I am confident that his dedication to author this book for last five years
and practical experience will be very much useful to them for whom
he has written. I am sure his book will be highly appreciated, amply
rewarded and accepted by the entire medical students community.
HB 267 Salt Lake, Sector-3
26th January, 2004
Manoj Kumar Bhattacharya
MS MCh (Neurosurgery)
Former Dean
Faculty of Medicine
University of Calcutta
Kolkata, West Bengal, India
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Preface to the Second Edition
Bedside Clinics in Surgery released in the year 2004 was well accepted by both undergraduate and
postgraduate students. The book was also read by students of allied disciplines. Subsequently,
there have been repeated revised reprints. I worked on for last 9 years for necessary changes for
the second edition of the book. All the sections of the book have been thoroughly revised and
updated. All the recent guidelines for treatment have been incorporated in the book. In the first
edition, surgical anatomy and operative surgery was discussed along with the long and short
cases. In practical examination, emphasis is given on surgical anatomy and operative surgery.
Keeping in mind that, I have added two new sections in the second edition—a section on surgical
anatomy and another section on operative surgery. The section on surgical anatomy is not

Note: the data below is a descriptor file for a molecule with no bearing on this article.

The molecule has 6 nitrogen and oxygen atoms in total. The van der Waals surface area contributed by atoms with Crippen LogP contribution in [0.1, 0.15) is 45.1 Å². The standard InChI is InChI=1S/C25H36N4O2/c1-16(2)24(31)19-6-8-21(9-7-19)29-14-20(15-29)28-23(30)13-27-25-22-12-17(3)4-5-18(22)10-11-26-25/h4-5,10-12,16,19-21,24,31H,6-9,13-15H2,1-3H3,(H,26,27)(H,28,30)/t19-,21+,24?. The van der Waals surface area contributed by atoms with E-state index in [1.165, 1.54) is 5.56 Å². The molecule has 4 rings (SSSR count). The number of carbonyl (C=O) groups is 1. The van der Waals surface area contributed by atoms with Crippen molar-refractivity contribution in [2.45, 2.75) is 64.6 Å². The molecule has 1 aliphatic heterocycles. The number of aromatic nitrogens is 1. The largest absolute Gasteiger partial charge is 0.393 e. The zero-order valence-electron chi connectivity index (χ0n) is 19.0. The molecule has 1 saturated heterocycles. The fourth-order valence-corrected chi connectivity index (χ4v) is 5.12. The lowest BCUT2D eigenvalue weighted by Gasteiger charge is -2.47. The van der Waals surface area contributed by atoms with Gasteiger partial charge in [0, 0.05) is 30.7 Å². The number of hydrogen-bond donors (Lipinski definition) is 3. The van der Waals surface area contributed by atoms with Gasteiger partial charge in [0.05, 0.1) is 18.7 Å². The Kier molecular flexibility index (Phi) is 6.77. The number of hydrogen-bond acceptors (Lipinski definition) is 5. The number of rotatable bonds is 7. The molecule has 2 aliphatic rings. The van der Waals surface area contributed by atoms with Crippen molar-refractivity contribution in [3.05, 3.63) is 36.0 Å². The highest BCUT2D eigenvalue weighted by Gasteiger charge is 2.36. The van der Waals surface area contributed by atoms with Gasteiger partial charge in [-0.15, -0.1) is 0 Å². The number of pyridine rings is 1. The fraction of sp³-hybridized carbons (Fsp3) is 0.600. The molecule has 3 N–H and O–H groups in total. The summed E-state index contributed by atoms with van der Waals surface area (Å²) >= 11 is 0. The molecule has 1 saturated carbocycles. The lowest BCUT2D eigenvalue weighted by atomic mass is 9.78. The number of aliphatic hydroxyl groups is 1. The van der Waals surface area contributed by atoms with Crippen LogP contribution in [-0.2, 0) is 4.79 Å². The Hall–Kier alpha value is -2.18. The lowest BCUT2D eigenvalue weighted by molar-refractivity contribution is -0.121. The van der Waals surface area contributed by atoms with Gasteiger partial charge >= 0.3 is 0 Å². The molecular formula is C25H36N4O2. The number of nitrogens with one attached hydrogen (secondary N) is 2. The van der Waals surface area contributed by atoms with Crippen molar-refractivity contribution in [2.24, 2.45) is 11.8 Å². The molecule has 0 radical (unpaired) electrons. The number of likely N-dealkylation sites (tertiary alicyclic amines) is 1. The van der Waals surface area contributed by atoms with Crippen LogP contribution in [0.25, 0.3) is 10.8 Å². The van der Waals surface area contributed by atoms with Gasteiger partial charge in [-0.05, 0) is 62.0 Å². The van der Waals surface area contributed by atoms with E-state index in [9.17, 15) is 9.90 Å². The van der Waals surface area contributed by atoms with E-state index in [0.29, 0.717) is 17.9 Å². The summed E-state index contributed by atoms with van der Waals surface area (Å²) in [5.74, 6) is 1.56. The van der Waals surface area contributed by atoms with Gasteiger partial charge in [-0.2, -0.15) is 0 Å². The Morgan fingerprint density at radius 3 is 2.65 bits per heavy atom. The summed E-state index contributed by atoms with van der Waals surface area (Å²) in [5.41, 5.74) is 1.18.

exhaustive—the important topics required for undergraduate examination have been covered.
The operative section is little more elaborate and covers almost all common operations. The
topics required mainly for postgraduate students are in italics.
The first edition of the book contained black and white pictures except the surgical pathology
section. With the idea of publishing the book in a better way, the second edition is being
published and marketed by M/s Jaypee Brothers Medical Publishers (P) Ltd, New Delhi, India.
I am grateful to Shri Jitendar P Vij (Group Chairman), Mr Ankit Vij (Managing Director) and
Mr Tarun Duneja (Director-Publishing) of M/s Jaypee Brothers Medical Publishers (P) Ltd, New
Delhi, India, for their interest in publishing the book.
My sincere thanks to editing team members of M/s Jaypee Brothers Medical Publishers
(P) Ltd at New Delhi—Ms Sunita Katla (Publishing Manager), Mr KK Raman (Production
Manager), Mr Rajesh Sharma (Production Coordinator), Ms Seema Dogra (Cover Designer),
Ms Geeta Srivastava, Mr Laxmidhar Padhiary, Mr Sarvesh Kumar Singh (Proof readers),
Mr Kapil Dev Sharma, Mr Kulwant Singh (DTP Operators) and Mr Sumit Kumar, Mr Rajesh
Ghurkundi (Graphic Designers), and at Kolkata Mr Sandip Gupta, Mr Sabyasachi Hazra and